In Phi Theta Kappa your potential is limitless

Tasha EsteinIf you catch a bee in glass, you’ll find the bee will hit the top of the glass a few times–trying to fly away–before stopping. If you take that same glass and flip it right side up (without removing the bee), you’ll find that the bee won’t try to fly away any more. In fact, it’s usually quite a while before the bee even realizes that he can fly to reach his full potential. We, as humans, create these same kinds of limitations for ourselves every day. We see how expansive the sky appears to be, but because we have fumbled along the way a few times and hit the glass– maybe because we were under-prepared, were told that we couldn’t do better, or it simply wasn’t the right time – we think of that small, limited glass as our best lot in life. I’m here to help you realize that the sky is the limit – there are no glass limitations except those that you set for yourself. Phi Theta Kappa can help actualize that.

For those of you that know me, hi! For those that do not, I’m Tasha Estein – Phi Theta Kappa, Sigma Phi chapter’s historian for this year. I have a secret to share with you all: I’m completely mediocre. I didn’t learn how to read until I was almost 10 years old. I had to retake my senior year of high school. And I had to wait seven years just to get into community college. I have fallen more times than I can count and I have fallen harder than I ever thought I could recover from.

When I started classes at ACC last fall, if you asked me then where I thought I would be in a year’s time–I would have had very low expectations for myself. I came to this school wanting to be invisible: to get my credits and go. I never expected to do anything that I would be proud of, and I certainly didn’t expect to be in a position where people would care who I was. In this last year, however, I have won several awards, been selected for noteworthy positions, and accomplished many things that anyone would be proud of. I will not bother you with the boring specifics, but to give you a bit of perspective: this time last week I was at the Kennedy Space Center in Florida working with NASA scientists and 40 exceptional community college students from all over the US. The real kick that I get out of those community college students? Almost all of them were Phi Theta Kappa members and some of them are even intending to run for an International Office for next year. This trend is not limited to NASA either.

Over the past year, I have attend many events, always with a large variety of students. But almost always I have found that the most exceptional people are involved with PTK. And while there are successful students outside of PTK, this organization is a culmination of the best and brightest. Why? Because if you are reading this, you have already proved to be a hardworking individual. If you are reading this, you know that PTK has something important to give to you: the ability to go farther than you ever thought you could go before–a means of becoming the person that you were meant to be.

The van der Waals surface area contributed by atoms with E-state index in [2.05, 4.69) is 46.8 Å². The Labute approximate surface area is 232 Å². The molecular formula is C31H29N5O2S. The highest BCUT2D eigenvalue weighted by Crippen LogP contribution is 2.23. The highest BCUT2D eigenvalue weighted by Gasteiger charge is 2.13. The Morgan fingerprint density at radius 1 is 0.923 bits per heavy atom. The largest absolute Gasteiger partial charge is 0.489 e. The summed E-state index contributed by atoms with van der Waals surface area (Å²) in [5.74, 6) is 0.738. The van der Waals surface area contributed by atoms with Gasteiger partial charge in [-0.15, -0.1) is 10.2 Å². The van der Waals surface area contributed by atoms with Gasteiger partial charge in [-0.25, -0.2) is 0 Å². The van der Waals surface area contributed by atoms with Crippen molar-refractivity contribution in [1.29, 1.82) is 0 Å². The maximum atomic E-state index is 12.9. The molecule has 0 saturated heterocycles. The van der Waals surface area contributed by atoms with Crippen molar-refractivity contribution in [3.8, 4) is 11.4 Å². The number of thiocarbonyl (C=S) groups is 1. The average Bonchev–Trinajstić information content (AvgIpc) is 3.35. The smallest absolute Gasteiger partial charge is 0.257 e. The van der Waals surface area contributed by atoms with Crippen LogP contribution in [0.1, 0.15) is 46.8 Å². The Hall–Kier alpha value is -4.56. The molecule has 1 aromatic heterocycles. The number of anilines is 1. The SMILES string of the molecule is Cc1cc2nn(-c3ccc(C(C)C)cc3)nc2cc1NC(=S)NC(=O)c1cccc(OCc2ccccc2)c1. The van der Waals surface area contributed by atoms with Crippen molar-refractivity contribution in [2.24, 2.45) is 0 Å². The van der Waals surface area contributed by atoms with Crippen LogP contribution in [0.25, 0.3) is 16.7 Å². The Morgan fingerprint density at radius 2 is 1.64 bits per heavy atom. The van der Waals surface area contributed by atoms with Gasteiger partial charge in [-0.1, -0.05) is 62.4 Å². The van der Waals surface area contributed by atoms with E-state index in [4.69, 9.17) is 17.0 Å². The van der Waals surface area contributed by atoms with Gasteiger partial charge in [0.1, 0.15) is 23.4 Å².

Although we all have different backgrounds and come from different walks of life, we have joined here because deep down we want to strive for greatness. Perhaps, some of you have already realized it or perhaps some of you are where I was a year ago–when I thought I wouldn’t amount to anything. No matter where you are, it’s important to remember that you will get what you give. If you are willing to work like you did to get to this point the only way out is up. From working with PTK I have gained confidence, found life changing opportunities, made friends and memories, and had a blast while doing it.

I want to personally encourage you to learn more about Sigma Phi. You have reached the edge of the glass. From here, you only need to remember to fly. I can’t wait to see where we will go from here. Thank you.

by Tasha Estein, ACC Student

Transitioning to Civilian

Jason:

This is my first blog so be gentle please. But first a little about me. My name is Jason Moore. I joined the army in 2010 as a 13B or other words knows as Field Artillery Crewman. I was stationed at 101st Airborne Division after basic training and AIT (Advanced Initial Training). I was shortly deployed to Afghanistan in the Kunar province for a year.  I spent 3 years in the army and got out due to a medical reason. When I got out I thought I would just go back to my normal civilian life but it wasn’t easy.

I decided to try and start school to occupy my free time and thought again “this will be easy, I’ve been through the military training, I got this in the bag.”  I was wrong, though. This is a completely different world than I thought. If it wasn’t for the great resources the Veteran center had such as peer tutors, a private place to study (the lounge) and instructors like I had (Joe Slonka, and Richard Corbetta) and all the others in the paralegal program, I believe I will would have quit, but I’m glad I didn’t. But I’m not the only one. DJ will tell you his story now.

DJ: